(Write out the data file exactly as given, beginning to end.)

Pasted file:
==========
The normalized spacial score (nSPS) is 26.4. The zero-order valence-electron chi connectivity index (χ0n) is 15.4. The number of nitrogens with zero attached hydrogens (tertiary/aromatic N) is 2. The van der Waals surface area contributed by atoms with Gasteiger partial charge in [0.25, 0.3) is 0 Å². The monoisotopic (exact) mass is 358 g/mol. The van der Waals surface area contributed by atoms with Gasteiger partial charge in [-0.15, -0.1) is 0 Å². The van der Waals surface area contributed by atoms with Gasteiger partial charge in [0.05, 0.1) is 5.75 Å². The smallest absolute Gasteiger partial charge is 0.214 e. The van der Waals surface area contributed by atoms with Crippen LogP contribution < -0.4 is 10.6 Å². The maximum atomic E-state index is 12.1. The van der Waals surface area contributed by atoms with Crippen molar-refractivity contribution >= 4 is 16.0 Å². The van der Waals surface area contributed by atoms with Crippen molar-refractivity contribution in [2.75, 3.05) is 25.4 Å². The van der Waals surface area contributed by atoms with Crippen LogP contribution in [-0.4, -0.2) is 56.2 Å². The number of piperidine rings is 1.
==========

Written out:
The normalized spacial score (nSPS) is 26.4. The zero-order valence-electron chi connectivity index (χ0n) is 15.4. The number of nitrogens with zero attached hydrogens (tertiary/aromatic N) is 2. The van der Waals surface area contributed by atoms with Gasteiger partial charge in [0.25, 0.3) is 0 Å². The monoisotopic (exact) mass is 358 g/mol. The van der Waals surface area contributed by atoms with Gasteiger partial charge in [-0.15, -0.1) is 0 Å². The van der Waals surface area contributed by atoms with Gasteiger partial charge in [0.05, 0.1) is 5.75 Å². The smallest absolute Gasteiger partial charge is 0.214 e. The van der Waals surface area contributed by atoms with Crippen LogP contribution < -0.4 is 10.6 Å². The maximum atomic E-state index is 12.1. The van der Waals surface area contributed by atoms with Crippen molar-refractivity contribution >= 4 is 16.0 Å². The van der Waals surface area contributed by atoms with Crippen molar-refractivity contribution in [2.75, 3.05) is 25.4 Å². The van der Waals surface area contributed by atoms with Crippen LogP contribution in [-0.4, -0.2) is 56.2 Å². The number of piperidine rings is 1.